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Old 06-18-2011, 09:56 PM   #1
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A bit disappointed - flooring

We thought we would take the plunge and bought some cork flooring. Yesterday I ripped out the old carpeting and pad and the boss got the heavy stuff with the vacuum. Today I went out to finish cleaning up. Starting at the rear I started pulling all the staples and cleaning up the remains. I think for every ounce of caulking they used they threw another ounce on the floor. Then all the aluminum chips from drilling rivet holes was ground into the caulking. Every pop rivet shank that was "popped" was on the floor and then a few electrical connectors and a cigarette butt was added. After all this stuff was ground into the caulking then the carpet was put down to hide it all. I have to admit as I got to the galley things started to lighten up a bit and the front of the coach was pretty clean.

Maybe I'm expecting too much but I wouldn't expect that much trash in the cheapest SOB. I definitely expect better from a high end coach like an Airstream. Also I found a nice hatch cut in the plywood over the fuel tank. The interesting thing is the aluminum sheet under the plywood wasn't cut. Obviously the hatch doesn't help much without the hole in the aluminum. The biggest problem is to cut the aluminum with a saber saw or something similar, you are blindly cutting the top of the tank, fuel lines, vents and wiring. I suppose if you got a big enough hole started you could attack it with tin snips but you are still drilling/cutting into the top of the tank.

I'm sorry about rambling on so long but I just needed to vent.

Anyway tomorrow I get to try to figure how to assemble these snap together floor pieces around all the obstacles. Hopefully it'll be a better day tomorrow.

Cheers, Dan
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Old 06-18-2011, 11:12 PM   #2
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Just think how awesome your trailer will look once that nice cork flooring is down.I just went throught he same thing in my trailer.I have the flooring down just need to add trim and closet flange on toilet.What kind of flooring and trim did you get.I went with the floating floor and they recommend a 1/2" edge gap for expansion.I figure in such a small area such as a trailer 1/4" should be plenty.
Good luck.
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Old 06-18-2011, 11:30 PM   #3
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Quote:
Originally Posted by desertair27 View Post
Just think how awesome your Motorhome will look once that nice cork flooring is down.I just went through he same thing in my trailer.I have the flooring down just need to add trim and closet flange on toilet.What kind of flooring and trim did you get.I went with the floating floor and they recommend a 1/2" edge gap for expansion.I figure in such a small area such as a trailer 1/4" should be plenty.
Good luck.
Hi, Dan. I found a paper coffee cup, a piece of plastic pipe, and some cut off pieces of wire besides the usual shavings and rivet pins. I think it is a requirement for Airstream to leave about five pounds of trash in each unit, therefore saving five pounds of trash per unit times units produced per year = $$$$$$$$ saved on their trash bill.
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Old 06-19-2011, 01:49 AM   #4
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Hi, Dan. I found a paper coffee cup, a piece of plastic pipe, and some cut off pieces of wire besides the usual shavings and rivet pins. I think it is a requirement for Airstream to leave about five pounds of trash in each unit, therefore saving five pounds of trash per unit times units produced per year = $$$$$$$$ saved on their trash bill.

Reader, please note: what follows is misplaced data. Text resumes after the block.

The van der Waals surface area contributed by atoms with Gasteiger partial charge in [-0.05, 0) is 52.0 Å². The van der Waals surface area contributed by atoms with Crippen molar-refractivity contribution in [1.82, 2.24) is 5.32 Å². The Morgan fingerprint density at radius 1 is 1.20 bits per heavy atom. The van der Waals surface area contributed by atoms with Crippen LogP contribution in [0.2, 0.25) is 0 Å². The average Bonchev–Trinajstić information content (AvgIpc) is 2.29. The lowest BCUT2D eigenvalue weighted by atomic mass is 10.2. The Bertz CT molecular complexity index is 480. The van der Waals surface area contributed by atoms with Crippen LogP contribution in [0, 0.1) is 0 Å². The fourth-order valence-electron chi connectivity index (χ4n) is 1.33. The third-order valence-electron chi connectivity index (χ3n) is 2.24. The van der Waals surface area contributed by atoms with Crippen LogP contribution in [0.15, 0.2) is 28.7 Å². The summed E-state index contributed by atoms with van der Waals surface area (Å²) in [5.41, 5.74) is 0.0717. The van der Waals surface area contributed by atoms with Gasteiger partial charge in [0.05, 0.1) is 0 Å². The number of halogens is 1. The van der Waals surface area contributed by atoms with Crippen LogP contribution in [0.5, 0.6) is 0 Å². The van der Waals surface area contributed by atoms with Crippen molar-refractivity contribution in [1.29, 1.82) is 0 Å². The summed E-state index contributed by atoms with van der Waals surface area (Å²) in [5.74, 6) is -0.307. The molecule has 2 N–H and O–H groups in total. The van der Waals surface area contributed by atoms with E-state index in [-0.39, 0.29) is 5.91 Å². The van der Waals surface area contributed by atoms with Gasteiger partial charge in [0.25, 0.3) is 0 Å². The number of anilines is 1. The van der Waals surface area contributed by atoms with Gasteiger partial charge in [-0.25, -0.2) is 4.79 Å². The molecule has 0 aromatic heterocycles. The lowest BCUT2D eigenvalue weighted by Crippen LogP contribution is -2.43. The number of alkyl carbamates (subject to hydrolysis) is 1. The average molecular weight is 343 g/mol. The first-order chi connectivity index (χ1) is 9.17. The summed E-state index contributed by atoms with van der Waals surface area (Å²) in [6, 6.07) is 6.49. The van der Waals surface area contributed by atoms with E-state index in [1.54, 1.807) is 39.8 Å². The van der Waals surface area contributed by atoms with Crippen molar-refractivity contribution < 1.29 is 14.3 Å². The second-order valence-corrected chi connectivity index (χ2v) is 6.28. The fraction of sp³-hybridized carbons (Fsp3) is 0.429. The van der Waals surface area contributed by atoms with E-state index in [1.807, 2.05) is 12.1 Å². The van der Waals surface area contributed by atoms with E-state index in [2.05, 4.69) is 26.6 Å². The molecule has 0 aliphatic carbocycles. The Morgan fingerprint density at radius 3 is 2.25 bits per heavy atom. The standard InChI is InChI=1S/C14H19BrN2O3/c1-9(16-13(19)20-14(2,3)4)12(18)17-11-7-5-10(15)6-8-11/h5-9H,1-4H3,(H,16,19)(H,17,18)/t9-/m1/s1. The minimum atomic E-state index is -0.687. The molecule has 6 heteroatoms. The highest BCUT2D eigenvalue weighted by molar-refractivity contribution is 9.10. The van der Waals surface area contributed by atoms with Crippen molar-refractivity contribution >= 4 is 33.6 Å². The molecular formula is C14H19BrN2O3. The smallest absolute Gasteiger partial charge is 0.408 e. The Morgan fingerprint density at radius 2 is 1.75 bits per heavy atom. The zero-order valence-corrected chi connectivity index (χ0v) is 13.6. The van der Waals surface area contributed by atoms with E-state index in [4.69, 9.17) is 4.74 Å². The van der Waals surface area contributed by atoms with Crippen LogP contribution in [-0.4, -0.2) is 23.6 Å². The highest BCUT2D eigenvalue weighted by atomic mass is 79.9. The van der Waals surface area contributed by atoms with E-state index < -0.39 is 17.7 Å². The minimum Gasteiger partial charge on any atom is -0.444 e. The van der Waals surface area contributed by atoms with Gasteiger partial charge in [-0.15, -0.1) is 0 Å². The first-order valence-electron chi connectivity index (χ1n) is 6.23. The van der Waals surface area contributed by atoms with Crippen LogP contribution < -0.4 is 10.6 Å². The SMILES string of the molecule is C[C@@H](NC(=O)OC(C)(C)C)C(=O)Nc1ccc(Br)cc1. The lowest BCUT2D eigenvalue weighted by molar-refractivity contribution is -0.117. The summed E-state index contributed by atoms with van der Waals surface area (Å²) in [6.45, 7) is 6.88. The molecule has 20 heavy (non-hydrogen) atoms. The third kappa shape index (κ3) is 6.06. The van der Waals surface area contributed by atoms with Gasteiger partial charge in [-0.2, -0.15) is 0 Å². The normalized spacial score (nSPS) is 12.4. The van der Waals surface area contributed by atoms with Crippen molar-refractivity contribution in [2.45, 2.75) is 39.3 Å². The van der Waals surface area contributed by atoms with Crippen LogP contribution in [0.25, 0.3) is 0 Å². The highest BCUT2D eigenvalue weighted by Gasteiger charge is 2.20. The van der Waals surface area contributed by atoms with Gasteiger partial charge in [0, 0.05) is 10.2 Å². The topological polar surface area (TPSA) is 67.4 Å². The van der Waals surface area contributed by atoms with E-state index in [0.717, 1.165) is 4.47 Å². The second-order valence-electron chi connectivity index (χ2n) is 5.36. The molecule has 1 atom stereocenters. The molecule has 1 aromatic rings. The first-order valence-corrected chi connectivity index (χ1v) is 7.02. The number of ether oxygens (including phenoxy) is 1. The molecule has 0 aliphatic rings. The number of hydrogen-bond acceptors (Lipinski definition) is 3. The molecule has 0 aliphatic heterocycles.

I understand a bit of construction trash but I guess you have to order a vinyl or some type of hard floor to get them to clean up a little. I don't claim to be the tidiest guy around but I do take pride in my work and I would be embarrassed to send a product out the door with that much crap swept under the carpet. You know a little craft paper on the floor makes clean up pretty easy. I don't know, maybe it's just me.

Cheers, Dan
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Old 06-19-2011, 01:59 AM   #5
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Quote:
Originally Posted by desertair27 View Post
Just think how awesome your trailer will look once that nice cork flooring is down.I just went throught he same thing in my trailer.I have the flooring down just need to add trim and closet flange on toilet.What kind of flooring and trim did you get.I went with the floating floor and they recommend a 1/2" edge gap for expansion.I figure in such a small area such as a trailer 1/4" should be plenty.
Good luck.
I went with the floating floor. I'm going with a small gap also, like you say it's a pretty small area. I think I will probably make my own moldings. I've got some oak left over from other projects and I thought a lot of the stuff being sold was out of proportion size wise for the small areas I'm working in.

Cheers, Dan
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Old 06-19-2011, 06:26 AM   #6
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Old 06-19-2011, 07:45 AM   #7
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typical for many plants. Very little respect for the potential customer and their satisfaction.

Makes One wonder.

Worker Attitude ? Sucks at times
Just re do the way you want it done and enjoy
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Old 06-19-2011, 10:49 AM   #8
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YouTube - ‪Airstream Restoration - 07-1 Flooring‬‏
check this link out and let us know how it works/ looks.
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Old 06-19-2011, 11:04 PM   #9
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YouTube - ‪Airstream Restoration - 07-1 Flooring‬‏
check this link out and let us know how it works/ looks.
I have watched that several times and they make it look so easy. I've posted a few pics to show my concerns.

The first is fabricating some molding around the battery box hatch especially between the hatch and entry step well.

Next is the area under the bath door and rear of the bed. I understand I have to either start at the front left corner or the right rear corner to snap the floor together. Trying to slide it under the door and edge of the bunk and still be able to lift and snap together might be fun.

If I start at the right rear I can slide the starting edge under the refer but then I have to deal with the angled area under the toe kick of the galley sink cabinet.

I also have two pedestal mounted barrel chairs opposite the couch. If I lay the floor and then bolt these down I no longer have a floating floor. If I cut out the floor around the pedestals then I have to fabricate molding around each pedestal base. Just more fun to think about.

Cheers, Dan
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Old 06-22-2011, 08:39 AM   #10
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well Dan